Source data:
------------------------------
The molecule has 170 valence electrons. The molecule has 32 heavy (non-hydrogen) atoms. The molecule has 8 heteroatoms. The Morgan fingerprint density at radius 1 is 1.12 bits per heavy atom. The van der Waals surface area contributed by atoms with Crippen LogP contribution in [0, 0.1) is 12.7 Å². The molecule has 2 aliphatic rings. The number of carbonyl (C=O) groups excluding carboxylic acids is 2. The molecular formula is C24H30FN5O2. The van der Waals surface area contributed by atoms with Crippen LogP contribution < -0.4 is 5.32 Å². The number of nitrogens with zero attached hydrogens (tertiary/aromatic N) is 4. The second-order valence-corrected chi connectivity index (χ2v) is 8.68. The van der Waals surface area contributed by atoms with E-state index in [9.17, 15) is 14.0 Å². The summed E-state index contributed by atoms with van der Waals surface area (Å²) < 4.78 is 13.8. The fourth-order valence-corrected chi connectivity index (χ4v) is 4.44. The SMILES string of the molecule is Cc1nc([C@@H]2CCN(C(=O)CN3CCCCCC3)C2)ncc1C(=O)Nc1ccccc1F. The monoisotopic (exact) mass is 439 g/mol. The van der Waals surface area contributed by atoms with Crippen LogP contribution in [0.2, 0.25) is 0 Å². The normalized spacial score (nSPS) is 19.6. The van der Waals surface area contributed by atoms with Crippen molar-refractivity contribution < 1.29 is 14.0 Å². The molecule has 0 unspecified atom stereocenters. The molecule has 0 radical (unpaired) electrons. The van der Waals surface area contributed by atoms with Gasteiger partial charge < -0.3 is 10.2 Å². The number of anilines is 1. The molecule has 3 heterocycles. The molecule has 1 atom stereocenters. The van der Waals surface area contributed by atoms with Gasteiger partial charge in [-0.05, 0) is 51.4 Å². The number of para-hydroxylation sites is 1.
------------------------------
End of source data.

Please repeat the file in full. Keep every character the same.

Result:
The molecule has 170 valence electrons. The molecule has 32 heavy (non-hydrogen) atoms. The molecule has 8 heteroatoms. The Morgan fingerprint density at radius 1 is 1.12 bits per heavy atom. The van der Waals surface area contributed by atoms with Crippen LogP contribution in [0, 0.1) is 12.7 Å². The molecule has 2 aliphatic rings. The number of carbonyl (C=O) groups excluding carboxylic acids is 2. The molecular formula is C24H30FN5O2. The van der Waals surface area contributed by atoms with Crippen LogP contribution < -0.4 is 5.32 Å². The number of nitrogens with zero attached hydrogens (tertiary/aromatic N) is 4. The second-order valence-corrected chi connectivity index (χ2v) is 8.68. The van der Waals surface area contributed by atoms with E-state index in [9.17, 15) is 14.0 Å². The summed E-state index contributed by atoms with van der Waals surface area (Å²) < 4.78 is 13.8. The fourth-order valence-corrected chi connectivity index (χ4v) is 4.44. The SMILES string of the molecule is Cc1nc([C@@H]2CCN(C(=O)CN3CCCCCC3)C2)ncc1C(=O)Nc1ccccc1F. The monoisotopic (exact) mass is 439 g/mol. The van der Waals surface area contributed by atoms with Crippen LogP contribution in [0.2, 0.25) is 0 Å². The normalized spacial score (nSPS) is 19.6. The van der Waals surface area contributed by atoms with Crippen molar-refractivity contribution < 1.29 is 14.0 Å². The molecule has 0 unspecified atom stereocenters. The molecule has 0 radical (unpaired) electrons. The van der Waals surface area contributed by atoms with Gasteiger partial charge < -0.3 is 10.2 Å². The number of anilines is 1. The molecule has 3 heterocycles. The molecule has 1 atom stereocenters. The van der Waals surface area contributed by atoms with Gasteiger partial charge in [-0.05, 0) is 51.4 Å². The number of para-hydroxylation sites is 1.